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Alberta must offer higher pay to keep scarce supply of oncologists, medical association says

The Alberta Medical Association says the provincial government needs to improve pay for oncologists to fix what it is calling a “dangerously overstrained and under-resourced” cancer care system in Alberta. 

The number of oncologists is not keeping up with the aging population and the surge of newcomers moving to Alberta, the AMA says. Meanwhile, cancer cases are increasing.

“We feel that we’re kind of at this crisis point where it’s really critical people understand what we’re facing,” said Dr. Paul Parks, president of the AMA, and an emergency room physician in Medicine Hat. 

Only 25 new oncologists enter the Canadian workforce each year so they are in high demand across Canada and the rest of the world. He says Alberta will need about 50 extra oncologists over the next three years to keep up. 

“It’s such a finite resource, these skills and human beings with this skill set, that right now they can choose where they want to work and and of course they’re going to go where it’s competitive and most enticing to them to work,” Parks said.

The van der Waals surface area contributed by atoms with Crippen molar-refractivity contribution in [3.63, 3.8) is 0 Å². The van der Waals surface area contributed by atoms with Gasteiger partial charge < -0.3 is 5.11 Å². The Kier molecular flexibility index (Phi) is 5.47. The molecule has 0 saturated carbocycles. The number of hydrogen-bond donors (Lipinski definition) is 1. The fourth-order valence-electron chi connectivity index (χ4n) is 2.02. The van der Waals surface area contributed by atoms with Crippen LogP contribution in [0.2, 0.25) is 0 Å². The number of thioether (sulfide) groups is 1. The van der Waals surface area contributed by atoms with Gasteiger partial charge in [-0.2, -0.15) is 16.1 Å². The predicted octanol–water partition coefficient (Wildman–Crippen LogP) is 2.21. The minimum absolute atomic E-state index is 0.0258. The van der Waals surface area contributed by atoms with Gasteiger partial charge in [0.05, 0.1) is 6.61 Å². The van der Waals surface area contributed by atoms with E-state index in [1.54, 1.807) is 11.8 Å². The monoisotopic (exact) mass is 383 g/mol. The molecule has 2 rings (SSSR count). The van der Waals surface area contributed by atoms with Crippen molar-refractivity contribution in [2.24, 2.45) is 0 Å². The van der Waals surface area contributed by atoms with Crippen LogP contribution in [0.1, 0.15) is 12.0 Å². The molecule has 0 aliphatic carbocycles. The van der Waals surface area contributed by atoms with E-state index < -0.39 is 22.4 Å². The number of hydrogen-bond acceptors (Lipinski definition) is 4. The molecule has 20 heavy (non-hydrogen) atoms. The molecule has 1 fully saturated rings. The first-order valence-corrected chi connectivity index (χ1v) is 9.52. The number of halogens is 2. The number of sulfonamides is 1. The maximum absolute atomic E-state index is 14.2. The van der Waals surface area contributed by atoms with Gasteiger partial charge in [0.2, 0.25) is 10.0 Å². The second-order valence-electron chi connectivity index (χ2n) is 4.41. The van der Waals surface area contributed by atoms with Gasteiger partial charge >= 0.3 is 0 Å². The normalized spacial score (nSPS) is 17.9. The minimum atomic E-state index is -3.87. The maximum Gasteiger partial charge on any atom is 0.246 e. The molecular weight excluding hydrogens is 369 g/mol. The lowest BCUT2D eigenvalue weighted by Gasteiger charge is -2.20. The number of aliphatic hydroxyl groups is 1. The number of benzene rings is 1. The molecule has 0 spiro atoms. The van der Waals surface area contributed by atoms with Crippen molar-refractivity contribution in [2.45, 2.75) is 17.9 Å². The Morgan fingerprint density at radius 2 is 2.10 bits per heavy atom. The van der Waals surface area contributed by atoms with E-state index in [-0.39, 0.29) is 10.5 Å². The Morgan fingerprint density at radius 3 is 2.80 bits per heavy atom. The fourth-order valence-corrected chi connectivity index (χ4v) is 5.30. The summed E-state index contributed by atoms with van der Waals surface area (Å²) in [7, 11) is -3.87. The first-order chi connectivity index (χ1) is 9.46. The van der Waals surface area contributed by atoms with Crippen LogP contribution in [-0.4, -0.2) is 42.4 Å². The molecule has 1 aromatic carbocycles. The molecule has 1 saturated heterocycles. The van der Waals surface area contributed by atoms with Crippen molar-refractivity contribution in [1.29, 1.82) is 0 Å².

“We need the minister and the premier and the whole government to say yes, this is a priority, we have to invest in it now, absolutely need to invest in it now.”

Delays getting treatment

Oncologists have been trying to reach an agreement with Alberta Health Services over the last five months. Parks said they are concerned that compensation isn’t high enough to compete with provinces like Ontario and B.C. which are aggressively recruiting. 

The number of oncologists is not keeping up with Alberta’s population growth. In 2013, 102 oncologists practised in Alberta. In 2022, the number increased by 20 per cent to 122. The number of new cancer cases increased by 40 per cent over those nine years. 

The AMA says patients are waiting eight to 13 weeks for an initial assessment by an oncologist. The five most frequently performed cancer surgeries are bladder, colorectal, breast, lung and prostrate procedures. Only 60 per cent are performed within recommended timelines. 

Alberta-trained oncologists are leaving the province for greener pastures. Over the past four years, only one of eight radiation oncologists stayed in Alberta. Of the 17 medical oncologists trained here, just two stuck around.

The AMA fears the physician shortage which has left 650,000 to 800,000 Albertans without a family doctor means patients won’t be diagnosed until their cancers have progressed so far that their chance of survival has diminished. 

The province’s desire to break Alberta Health Services into four separate organizations, as outlined in Bill 22, is creating additional uncertainty and confusion for physicians, the AMA says.

Parks said once cancer patients get into Alberta’s health-care system they receive excellent care. He said the province needs to the workforce to ensure they are hitting benchmarks for getting people the treatment they need before their cancer gets worse.

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